Why publishers want attention to replace the impression
Publishers have long lamented being held to ad success standards that don’t correlate to quality. Whether it’s clicks or impressions, publishers are often put in the position of having business incentives that don’t match up with serving their audiences.
Now, more publishers are trying to opt out of the pageview rat race. Instead, they’re pushing the idea that what their advertisers really want is not pageviews but attention. The Financial Times will next month begin selling time by the hour for any ad which is viewed for five seconds or more. And now The Economist Group is rolling out a new set of “dynamic attention metrics” to help advertisers buy time rather than impressions for their ads.
“There is a wonderful world of performance marketing and direct response where you see an ad for a holiday, click on it and someone gets paid. But publishers are recognizing that’s not necessarily the goal for a brand advertiser,” said Tony Haile, CEO of Chartbeat. “If I’m Miller Lite, I don’t expect anyone to click on my ad and buy a six pack of beer. That’s not why I’m putting my ad there.”
The Economist’s ViewGuarantee will promise that at least 75 percent of ads served on Economist.com across a campaign will meet IAB viewability standards. This is higher than most typical publishers achieve for their ads according to Moat analytics, a supplier for ViewGuarantee, whose Q2 2014 reports show publishers averaged 47.6 percent on desktop and 44.2 percent on mobile. The Economist’s other new product, TimeGuarantee, promises advertisers over 250 hours viewing time for their ads on the company’s digital editions such as The Economist’s iPad app.
It’s one thing to say your campaign served the right amount of impressions, but the seed of doubt has been sewn as to whether this has had the right impact for the advertiser — be that time spent viewing it, poor positioning on the page, or indeed bot traffic. These moves toward selling attention minutes instead of impressions are part of the response to this crisis in advertiser confidence.
To be sure, a new focus on attention over pageviews will not cure all that ills the digital media system. There will still be a supply and demand imbalance between advertisers and publishers. But attention, in theory, is finite, whereas pageviews are infinite. Consider, for instance, the pageview-based system would dictate, from a business perspective, that a long article be broken into four separate pages, automatically quadrupling ad impressions. The rise of clickbait — loosely defined as tricking users into clicking a headline — can be tracked back to an ad system that rewards generating ad impressions, however fleeting.
The challenge of any new approach, no matter how sensible, is the refrain “but that’s not how we operate.” There are boxes on ad buyer spreadsheets for impressions and clicks, not for “attention.”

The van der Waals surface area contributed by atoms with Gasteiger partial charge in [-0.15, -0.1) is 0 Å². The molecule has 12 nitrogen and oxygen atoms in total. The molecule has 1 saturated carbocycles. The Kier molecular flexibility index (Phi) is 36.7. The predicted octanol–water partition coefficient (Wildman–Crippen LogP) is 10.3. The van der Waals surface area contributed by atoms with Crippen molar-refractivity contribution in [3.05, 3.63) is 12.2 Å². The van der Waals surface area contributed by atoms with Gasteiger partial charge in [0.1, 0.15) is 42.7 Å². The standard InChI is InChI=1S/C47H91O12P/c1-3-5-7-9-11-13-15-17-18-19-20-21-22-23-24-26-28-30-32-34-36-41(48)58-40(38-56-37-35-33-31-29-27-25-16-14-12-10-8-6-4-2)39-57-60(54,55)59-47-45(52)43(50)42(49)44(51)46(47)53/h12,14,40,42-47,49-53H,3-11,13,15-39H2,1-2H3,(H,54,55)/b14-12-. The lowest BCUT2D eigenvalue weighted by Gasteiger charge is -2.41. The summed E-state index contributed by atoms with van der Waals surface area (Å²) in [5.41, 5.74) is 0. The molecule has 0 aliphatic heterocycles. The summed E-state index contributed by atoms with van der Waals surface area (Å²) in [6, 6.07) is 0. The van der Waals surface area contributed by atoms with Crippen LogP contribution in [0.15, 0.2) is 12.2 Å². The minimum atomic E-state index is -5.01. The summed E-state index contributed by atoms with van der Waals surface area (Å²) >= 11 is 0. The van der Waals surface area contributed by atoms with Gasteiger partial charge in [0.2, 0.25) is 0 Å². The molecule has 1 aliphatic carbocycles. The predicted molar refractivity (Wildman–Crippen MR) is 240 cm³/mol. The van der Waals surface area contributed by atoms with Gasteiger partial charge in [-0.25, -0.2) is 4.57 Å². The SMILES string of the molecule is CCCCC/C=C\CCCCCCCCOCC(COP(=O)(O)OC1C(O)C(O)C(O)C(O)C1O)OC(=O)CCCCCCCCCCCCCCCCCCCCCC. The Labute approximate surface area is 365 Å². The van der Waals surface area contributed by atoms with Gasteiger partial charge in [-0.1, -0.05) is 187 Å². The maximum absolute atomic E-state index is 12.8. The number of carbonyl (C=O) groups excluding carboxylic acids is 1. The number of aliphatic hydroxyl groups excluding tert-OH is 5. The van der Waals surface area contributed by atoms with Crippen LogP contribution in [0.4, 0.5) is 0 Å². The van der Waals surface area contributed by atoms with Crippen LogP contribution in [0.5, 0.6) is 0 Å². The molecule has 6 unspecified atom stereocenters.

“It’s an interesting trend. Generally, I’m very supportive of any publisher that is improving the quality of their layout,” said Damien Healy, vp of technology and operations for WPP Group’s ad buying network Xaxis. “Though I am a little bit worried about introducing new metrics and new ways of delivering advertising because it has the potential to make things more complicated.”
Undoubtedly true, yet it’s equally true that many see the online ad system teetering on the edge of chaos. There are 5 trillion ad impressions expected by comScore in the U.S. market alone. That glut, if it continues to rise, will lead to further erosion of ad prices — and conceivably threaten the ability to create quality content. This kind of vicious circle would benefit nobody: publishers, advertisers or agencies. A clear way out is to reorient the advertising system to find a way to reward publishers that are able to generate quality content that attracts quality audiences.
Jonah Goodhart, CEO and co-founder of Moat analytics, emphasized the importance of this trend. “The trend for marketers and publishers to begin transacting on attention metrics is a key shift in the industry and signals the importance of changing how we evaluate advertising success in digital.”
‘Not the future’: European publishers remain steadfast in blocking alternative IDs to third-party cookies
Some European publishers believe alternatives to the third-party cookies, probabilistic or deterministic, will do more harm than good to their ads businesses.
Media Briefing: Why Leaf Group spun off its media arm into a standalone company
World of Good's newly appointed CEO Lindsey Abramo spoke with Digiday about her plans to lean into experiential and embrace niche vs. scale.
Dentsu’s latest ad report shows slowed growth, driven mostly by inflation
The good news in Dentsu's ad forecast is that there's still growth. The bad news: most of the growth is the result of inflation, while real ad pricing actually dropped a bit.
SponsoredWhat the measurement and currency discussion really means to TV advertisers
Ali Mack, head of TV and agency, Experian Major streaming video providers have recently made headlines by adopting new currencies for ad measurement, threatening Nielsen’s long-standing TV ratings monopoly. NBCUniversal, for example, has certified iSpot and VideoAmp as currencies for advanced audiences and formed the Joint Industry Committee with Paramount, TelevisaUnivision and Warner Bros. Discovery. […]
How chef influencer Tue Nguyen works with the BuzzFeed Creator Network
BuzzFeed's Creator Network has been valuable from an audience and production education standpoint, but Nguyen still drives most of her business on her own.
Dentsu’s new Web3 readiness tool shines light on the tech’s potential to complement AI
Dentsu's Innovation Initiative is launching a web3 readiness index next month — at a time when the industry is obsessed with AI. Could the two technologies actually make a good pair?